Airborne Remote Sensing

Historic England uses airborne remote sensing methods to identify record, illustrate and monitor the condition of a wide variety of heritage assets.

The archaeological use of aerial photography continues to transform our knowledge of archaeological landscapes. Newer techniques such as lidar are revealing even more information.

Specialist airborne observers undertake aerial reconnaissance to identify and photograph historic sites, particularly those revealed through cropmarks.

Ground based archaeological air photo interpreters analyse thousands of historic and recent photographs, and 3d data from airborne laser scanning (lidar) to create maps of entire archaeological landscapes.

Historic England continually assesses and encourages the development of new techniques and provides advice on their use for a variety of heritage purposes.

  • Colour aerial photograph showing green patterns on a background yellow field in crop

    Aerial Reconnaissance

    Aerial reconnaissance is used by archaeologists to discover new sites and record changes in the historic landscape

  • Colour images showing map background with various patterns of red, green and cyan lines and blocks denoting various features

    Aerial Investigation

    Interpretation and mapping of archaeology on aerial photographs provides better understanding of past landscapes to inform research and management

  • Colour aerial photograph of fields in crop with a ruined church sitting within an earthwork bank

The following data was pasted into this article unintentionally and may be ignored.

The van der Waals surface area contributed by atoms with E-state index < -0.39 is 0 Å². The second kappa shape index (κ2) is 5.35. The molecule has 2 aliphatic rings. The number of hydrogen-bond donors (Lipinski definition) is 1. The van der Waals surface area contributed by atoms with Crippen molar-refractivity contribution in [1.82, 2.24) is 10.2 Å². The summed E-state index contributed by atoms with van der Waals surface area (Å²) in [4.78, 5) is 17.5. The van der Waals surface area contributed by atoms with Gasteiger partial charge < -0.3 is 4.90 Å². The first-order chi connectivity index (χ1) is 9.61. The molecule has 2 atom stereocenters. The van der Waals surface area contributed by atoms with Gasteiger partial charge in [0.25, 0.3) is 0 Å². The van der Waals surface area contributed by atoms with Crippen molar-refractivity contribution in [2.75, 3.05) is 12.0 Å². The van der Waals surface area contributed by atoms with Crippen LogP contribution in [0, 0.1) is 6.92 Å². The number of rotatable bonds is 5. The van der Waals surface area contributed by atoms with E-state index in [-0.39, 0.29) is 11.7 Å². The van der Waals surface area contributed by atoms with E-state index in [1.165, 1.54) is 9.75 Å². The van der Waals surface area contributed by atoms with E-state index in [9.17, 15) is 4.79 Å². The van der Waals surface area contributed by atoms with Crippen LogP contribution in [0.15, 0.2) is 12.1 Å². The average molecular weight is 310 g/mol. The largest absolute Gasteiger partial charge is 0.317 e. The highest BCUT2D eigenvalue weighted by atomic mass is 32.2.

Aerial Photographs

    The use of aerial photographs in archaeological landscape survey.

  • Colour aerial photograph showing an arable crop with archaeological features visible

    Formation of Cropmarks

    Find out how cropmarks of archaeological sites are formed.

  • Colour image showing a stylised ground surface with trees to left and disturbed ground with mounds and pits to right


    Lidar is capable of measuring the ground surface with a very high degree of accuracy enabling the recognition and recording of hard to detect features

  • High level satellite image showing the south-east of England in various shades of red with banks of white cloud to right

    Satellite and Multi-Spectral

    The use of satellite imagery and multi and hyper-spectral data has potential for the identification of new sites and for heritage management purposes

  • Low level, colour aerial photograph showing a grand country house and gardens with formal planting and statues

    Drones for Heritage Uses

    Within the Heritage sector drones are a remotely controlled, low-level, aerial platform for carrying a range of sensors that are getting increased use


Historic Places Investigation

Research Group

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